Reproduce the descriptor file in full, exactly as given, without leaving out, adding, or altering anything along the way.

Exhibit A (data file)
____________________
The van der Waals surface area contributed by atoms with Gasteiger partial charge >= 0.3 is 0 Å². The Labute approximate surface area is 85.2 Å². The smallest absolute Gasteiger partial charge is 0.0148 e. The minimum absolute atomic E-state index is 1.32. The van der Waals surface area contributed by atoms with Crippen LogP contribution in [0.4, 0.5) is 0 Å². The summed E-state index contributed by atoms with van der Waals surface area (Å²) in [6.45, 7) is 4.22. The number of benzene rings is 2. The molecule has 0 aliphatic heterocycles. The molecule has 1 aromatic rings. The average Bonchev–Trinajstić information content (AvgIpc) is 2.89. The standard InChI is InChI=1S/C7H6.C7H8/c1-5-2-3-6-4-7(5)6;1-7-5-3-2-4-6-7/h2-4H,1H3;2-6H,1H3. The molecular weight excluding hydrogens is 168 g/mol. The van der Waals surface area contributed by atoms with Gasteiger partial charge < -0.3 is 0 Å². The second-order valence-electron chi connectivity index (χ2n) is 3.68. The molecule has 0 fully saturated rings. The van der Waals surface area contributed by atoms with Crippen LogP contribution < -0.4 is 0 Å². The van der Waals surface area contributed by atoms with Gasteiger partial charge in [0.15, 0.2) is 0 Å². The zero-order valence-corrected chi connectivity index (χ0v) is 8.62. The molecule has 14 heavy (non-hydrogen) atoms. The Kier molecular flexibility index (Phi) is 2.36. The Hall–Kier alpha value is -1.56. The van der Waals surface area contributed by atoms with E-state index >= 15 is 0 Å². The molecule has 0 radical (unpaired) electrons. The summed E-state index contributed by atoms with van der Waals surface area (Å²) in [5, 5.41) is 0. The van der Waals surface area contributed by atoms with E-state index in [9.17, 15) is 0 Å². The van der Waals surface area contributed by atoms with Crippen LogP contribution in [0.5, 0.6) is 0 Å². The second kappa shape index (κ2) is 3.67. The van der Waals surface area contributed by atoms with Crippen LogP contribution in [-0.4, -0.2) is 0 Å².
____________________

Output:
The van der Waals surface area contributed by atoms with Gasteiger partial charge >= 0.3 is 0 Å². The Labute approximate surface area is 85.2 Å². The smallest absolute Gasteiger partial charge is 0.0148 e. The minimum absolute atomic E-state index is 1.32. The van der Waals surface area contributed by atoms with Crippen LogP contribution in [0.4, 0.5) is 0 Å². The summed E-state index contributed by atoms with van der Waals surface area (Å²) in [6.45, 7) is 4.22. The number of benzene rings is 2. The molecule has 0 aliphatic heterocycles. The molecule has 1 aromatic rings. The average Bonchev–Trinajstić information content (AvgIpc) is 2.89. The standard InChI is InChI=1S/C7H6.C7H8/c1-5-2-3-6-4-7(5)6;1-7-5-3-2-4-6-7/h2-4H,1H3;2-6H,1H3. The molecular weight excluding hydrogens is 168 g/mol. The van der Waals surface area contributed by atoms with Gasteiger partial charge < -0.3 is 0 Å². The second-order valence-electron chi connectivity index (χ2n) is 3.68. The molecule has 0 fully saturated rings. The van der Waals surface area contributed by atoms with Crippen LogP contribution < -0.4 is 0 Å². The van der Waals surface area contributed by atoms with Gasteiger partial charge in [0.15, 0.2) is 0 Å². The zero-order valence-corrected chi connectivity index (χ0v) is 8.62. The molecule has 14 heavy (non-hydrogen) atoms. The Kier molecular flexibility index (Phi) is 2.36. The Hall–Kier alpha value is -1.56. The van der Waals surface area contributed by atoms with E-state index >= 15 is 0 Å². The molecule has 0 radical (unpaired) electrons. The summed E-state index contributed by atoms with van der Waals surface area (Å²) in [5, 5.41) is 0. The van der Waals surface area contributed by atoms with E-state index in [9.17, 15) is 0 Å². The van der Waals surface area contributed by atoms with Crippen LogP contribution in [0.5, 0.6) is 0 Å². The second kappa shape index (κ2) is 3.67. The van der Waals surface area contributed by atoms with Crippen LogP contribution in [-0.4, -0.2) is 0 Å².